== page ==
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Image Gallery: Early Humans Wield Tools

Cave Discovery

early human tools discovery in South Africa.

(Image credit: Erich Fisher )

Rocks carved into ancient stone arrowheads or lethal tools for hurling spears found in Pinnacle Point cave (shown here) in South Africa suggest that humans innovated relatively advanced weapons much earlier than previously thought, researchers say. The findings are detailed in the Nov. 7, 2012, issue of the journal Nature.

Thin Blades

early human tools discovery in South Africa.

(Image credit: Simen Oestmo)

The scientists uncovered thin blades of stone called microliths, each only about 1.2 inches (3 centimeters) long at most. These were blunted along one edge so they could be glued onto slots carved in wood or bone.

Heating Microliths

early human tools discovery in South Africa.

(Image credit: Simen Oestmo )

The stone used to produce these blades, known as silcrete — quartz grains cemented by silica — was carefully treated with heat to make it easier to shape.

Blade Technique

early human tools discovery in South Africa.

(Image credit: Benjamin Schoville)

These microliths could have found use as the earliest known arrowheads. However, researchers suggest they were more likely incorporated in spear-hurling devices known as atlatls. Here, a reproduction of microlith-backed blade technique.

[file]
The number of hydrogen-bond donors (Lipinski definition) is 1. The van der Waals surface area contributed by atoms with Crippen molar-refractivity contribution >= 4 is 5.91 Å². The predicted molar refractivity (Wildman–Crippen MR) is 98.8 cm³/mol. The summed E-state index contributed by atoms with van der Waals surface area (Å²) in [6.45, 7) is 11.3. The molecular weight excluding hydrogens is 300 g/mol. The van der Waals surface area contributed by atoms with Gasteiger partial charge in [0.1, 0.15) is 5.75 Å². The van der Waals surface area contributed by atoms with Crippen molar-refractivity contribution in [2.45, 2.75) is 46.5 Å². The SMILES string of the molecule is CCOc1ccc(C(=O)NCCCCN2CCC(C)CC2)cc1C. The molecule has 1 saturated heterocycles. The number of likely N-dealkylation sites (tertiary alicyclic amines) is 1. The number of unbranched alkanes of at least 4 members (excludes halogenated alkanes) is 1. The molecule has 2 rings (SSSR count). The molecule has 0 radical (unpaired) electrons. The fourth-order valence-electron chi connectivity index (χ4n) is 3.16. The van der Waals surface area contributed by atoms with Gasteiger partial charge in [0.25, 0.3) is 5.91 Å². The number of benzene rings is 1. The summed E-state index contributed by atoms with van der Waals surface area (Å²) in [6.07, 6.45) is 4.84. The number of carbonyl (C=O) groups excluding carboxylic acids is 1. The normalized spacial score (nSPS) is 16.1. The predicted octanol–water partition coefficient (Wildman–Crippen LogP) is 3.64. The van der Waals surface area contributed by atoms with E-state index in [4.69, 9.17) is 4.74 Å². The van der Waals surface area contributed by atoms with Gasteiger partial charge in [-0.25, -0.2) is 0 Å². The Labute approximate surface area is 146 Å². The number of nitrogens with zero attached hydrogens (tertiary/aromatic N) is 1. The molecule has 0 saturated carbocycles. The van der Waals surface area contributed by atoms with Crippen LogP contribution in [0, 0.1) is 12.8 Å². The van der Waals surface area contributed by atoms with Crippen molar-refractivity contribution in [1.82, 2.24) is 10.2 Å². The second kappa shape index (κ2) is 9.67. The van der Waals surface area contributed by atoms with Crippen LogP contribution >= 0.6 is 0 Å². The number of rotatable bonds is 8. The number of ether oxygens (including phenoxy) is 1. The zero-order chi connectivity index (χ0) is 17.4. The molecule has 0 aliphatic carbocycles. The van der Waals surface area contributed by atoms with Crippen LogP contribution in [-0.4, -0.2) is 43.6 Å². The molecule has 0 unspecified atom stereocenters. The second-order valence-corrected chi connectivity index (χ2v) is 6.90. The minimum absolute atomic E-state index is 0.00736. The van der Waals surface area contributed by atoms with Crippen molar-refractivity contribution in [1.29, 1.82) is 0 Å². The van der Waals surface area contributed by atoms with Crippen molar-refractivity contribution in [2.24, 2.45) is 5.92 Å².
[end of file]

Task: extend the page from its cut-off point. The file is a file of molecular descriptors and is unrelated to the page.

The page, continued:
Fortuitous Find

early human tools discovery in South Africa.

(Image credit: Erich Fisher)

These artifacts were discovered over the course of nine years at Pinnacle Point. Initially, the researchers found artifacts and fossil bones on the beach there; then one day, storm exposed deposits of these materials from a cave higher up. So far the researchers have found about sediments about 45 feet (14 meters) deep containing artifacts and fossils dating from approximately 50,000 to 90,000 years ago.

Pinnacle Point

early human tools discovery in South Africa.

(Image credit: Erich Fisher)

Here, the excavation team at Pinnacle Point cave site. Their disoveries suggest ancient peoples may have been capable of complex forms of thinking, scientists added.